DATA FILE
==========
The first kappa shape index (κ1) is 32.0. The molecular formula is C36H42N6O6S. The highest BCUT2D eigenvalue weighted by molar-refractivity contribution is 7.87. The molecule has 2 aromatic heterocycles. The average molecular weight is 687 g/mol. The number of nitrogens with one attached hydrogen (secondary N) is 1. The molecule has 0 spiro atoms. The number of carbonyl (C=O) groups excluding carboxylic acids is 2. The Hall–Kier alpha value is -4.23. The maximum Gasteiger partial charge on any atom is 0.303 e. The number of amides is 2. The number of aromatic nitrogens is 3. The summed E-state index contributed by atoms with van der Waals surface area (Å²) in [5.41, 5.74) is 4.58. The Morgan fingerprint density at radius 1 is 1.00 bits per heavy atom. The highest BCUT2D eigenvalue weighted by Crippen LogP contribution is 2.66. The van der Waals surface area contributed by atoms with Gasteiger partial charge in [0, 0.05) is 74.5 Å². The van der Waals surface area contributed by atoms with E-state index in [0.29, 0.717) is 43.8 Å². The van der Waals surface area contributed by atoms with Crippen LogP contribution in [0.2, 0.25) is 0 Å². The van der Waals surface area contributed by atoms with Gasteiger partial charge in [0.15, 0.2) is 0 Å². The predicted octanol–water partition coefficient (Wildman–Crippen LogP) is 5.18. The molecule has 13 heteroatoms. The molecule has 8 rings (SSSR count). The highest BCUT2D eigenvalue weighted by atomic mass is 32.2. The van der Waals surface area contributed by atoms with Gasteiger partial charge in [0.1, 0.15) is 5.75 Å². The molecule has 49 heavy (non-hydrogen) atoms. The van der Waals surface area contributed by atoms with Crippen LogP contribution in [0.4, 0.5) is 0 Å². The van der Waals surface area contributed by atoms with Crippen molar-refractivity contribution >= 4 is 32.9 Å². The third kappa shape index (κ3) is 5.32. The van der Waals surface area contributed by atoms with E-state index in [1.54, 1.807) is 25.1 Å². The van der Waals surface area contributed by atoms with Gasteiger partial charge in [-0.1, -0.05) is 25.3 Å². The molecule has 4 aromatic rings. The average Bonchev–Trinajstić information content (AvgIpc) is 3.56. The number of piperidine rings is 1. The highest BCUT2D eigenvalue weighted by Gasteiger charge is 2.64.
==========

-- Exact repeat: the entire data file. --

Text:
The first kappa shape index (κ1) is 32.0. The molecular formula is C36H42N6O6S. The highest BCUT2D eigenvalue weighted by molar-refractivity contribution is 7.87. The molecule has 2 aromatic heterocycles. The average molecular weight is 687 g/mol. The number of nitrogens with one attached hydrogen (secondary N) is 1. The molecule has 0 spiro atoms. The number of carbonyl (C=O) groups excluding carboxylic acids is 2. The Hall–Kier alpha value is -4.23. The maximum Gasteiger partial charge on any atom is 0.303 e. The number of amides is 2. The number of aromatic nitrogens is 3. The summed E-state index contributed by atoms with van der Waals surface area (Å²) in [5.41, 5.74) is 4.58. The Morgan fingerprint density at radius 1 is 1.00 bits per heavy atom. The highest BCUT2D eigenvalue weighted by Crippen LogP contribution is 2.66. The van der Waals surface area contributed by atoms with Gasteiger partial charge in [0, 0.05) is 74.5 Å². The van der Waals surface area contributed by atoms with E-state index in [0.29, 0.717) is 43.8 Å². The van der Waals surface area contributed by atoms with Crippen LogP contribution in [0.2, 0.25) is 0 Å². The van der Waals surface area contributed by atoms with Gasteiger partial charge in [0.15, 0.2) is 0 Å². The predicted octanol–water partition coefficient (Wildman–Crippen LogP) is 5.18. The molecule has 13 heteroatoms. The molecule has 8 rings (SSSR count). The highest BCUT2D eigenvalue weighted by atomic mass is 32.2. The van der Waals surface area contributed by atoms with Gasteiger partial charge in [0.1, 0.15) is 5.75 Å². The molecule has 49 heavy (non-hydrogen) atoms. The van der Waals surface area contributed by atoms with Crippen LogP contribution in [0.4, 0.5) is 0 Å². The van der Waals surface area contributed by atoms with Crippen molar-refractivity contribution >= 4 is 32.9 Å². The third kappa shape index (κ3) is 5.32. The van der Waals surface area contributed by atoms with E-state index in [1.54, 1.807) is 25.1 Å². The van der Waals surface area contributed by atoms with Gasteiger partial charge in [-0.1, -0.05) is 25.3 Å². The molecule has 4 aromatic rings. The average Bonchev–Trinajstić information content (AvgIpc) is 3.56. The number of piperidine rings is 1. The highest BCUT2D eigenvalue weighted by Gasteiger charge is 2.64.